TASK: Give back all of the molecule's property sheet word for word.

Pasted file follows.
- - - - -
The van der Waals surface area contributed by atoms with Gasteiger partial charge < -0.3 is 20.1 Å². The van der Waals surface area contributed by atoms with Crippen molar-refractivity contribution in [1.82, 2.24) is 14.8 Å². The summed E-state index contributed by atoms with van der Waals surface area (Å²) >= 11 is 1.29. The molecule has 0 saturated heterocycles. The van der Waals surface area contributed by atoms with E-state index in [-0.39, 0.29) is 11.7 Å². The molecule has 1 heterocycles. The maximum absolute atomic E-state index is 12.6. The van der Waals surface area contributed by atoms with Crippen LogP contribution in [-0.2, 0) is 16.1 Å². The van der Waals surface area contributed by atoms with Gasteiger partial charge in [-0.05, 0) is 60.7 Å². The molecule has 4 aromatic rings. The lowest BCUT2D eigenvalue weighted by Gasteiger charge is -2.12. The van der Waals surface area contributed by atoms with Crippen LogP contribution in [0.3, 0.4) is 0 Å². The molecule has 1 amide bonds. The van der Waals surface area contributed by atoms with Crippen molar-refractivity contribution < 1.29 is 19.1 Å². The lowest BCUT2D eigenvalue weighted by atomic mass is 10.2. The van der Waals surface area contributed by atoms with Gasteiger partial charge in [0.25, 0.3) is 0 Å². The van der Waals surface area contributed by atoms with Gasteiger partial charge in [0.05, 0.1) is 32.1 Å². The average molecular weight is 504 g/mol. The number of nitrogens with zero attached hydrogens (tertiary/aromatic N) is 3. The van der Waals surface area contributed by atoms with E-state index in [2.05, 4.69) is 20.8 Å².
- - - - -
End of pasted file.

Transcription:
The van der Waals surface area contributed by atoms with Gasteiger partial charge < -0.3 is 20.1 Å². The van der Waals surface area contributed by atoms with Crippen molar-refractivity contribution in [1.82, 2.24) is 14.8 Å². The summed E-state index contributed by atoms with van der Waals surface area (Å²) >= 11 is 1.29. The molecule has 0 saturated heterocycles. The van der Waals surface area contributed by atoms with E-state index in [-0.39, 0.29) is 11.7 Å². The molecule has 1 heterocycles. The maximum absolute atomic E-state index is 12.6. The van der Waals surface area contributed by atoms with Crippen LogP contribution in [-0.2, 0) is 16.1 Å². The van der Waals surface area contributed by atoms with Gasteiger partial charge in [-0.05, 0) is 60.7 Å². The molecule has 4 aromatic rings. The lowest BCUT2D eigenvalue weighted by Gasteiger charge is -2.12. The van der Waals surface area contributed by atoms with Crippen LogP contribution in [0.3, 0.4) is 0 Å². The molecule has 1 amide bonds. The van der Waals surface area contributed by atoms with Crippen molar-refractivity contribution < 1.29 is 19.1 Å². The lowest BCUT2D eigenvalue weighted by atomic mass is 10.2. The van der Waals surface area contributed by atoms with Gasteiger partial charge in [0.25, 0.3) is 0 Å². The van der Waals surface area contributed by atoms with Gasteiger partial charge in [0.05, 0.1) is 32.1 Å². The average molecular weight is 504 g/mol. The number of nitrogens with zero attached hydrogens (tertiary/aromatic N) is 3. The van der Waals surface area contributed by atoms with E-state index in [2.05, 4.69) is 20.8 Å².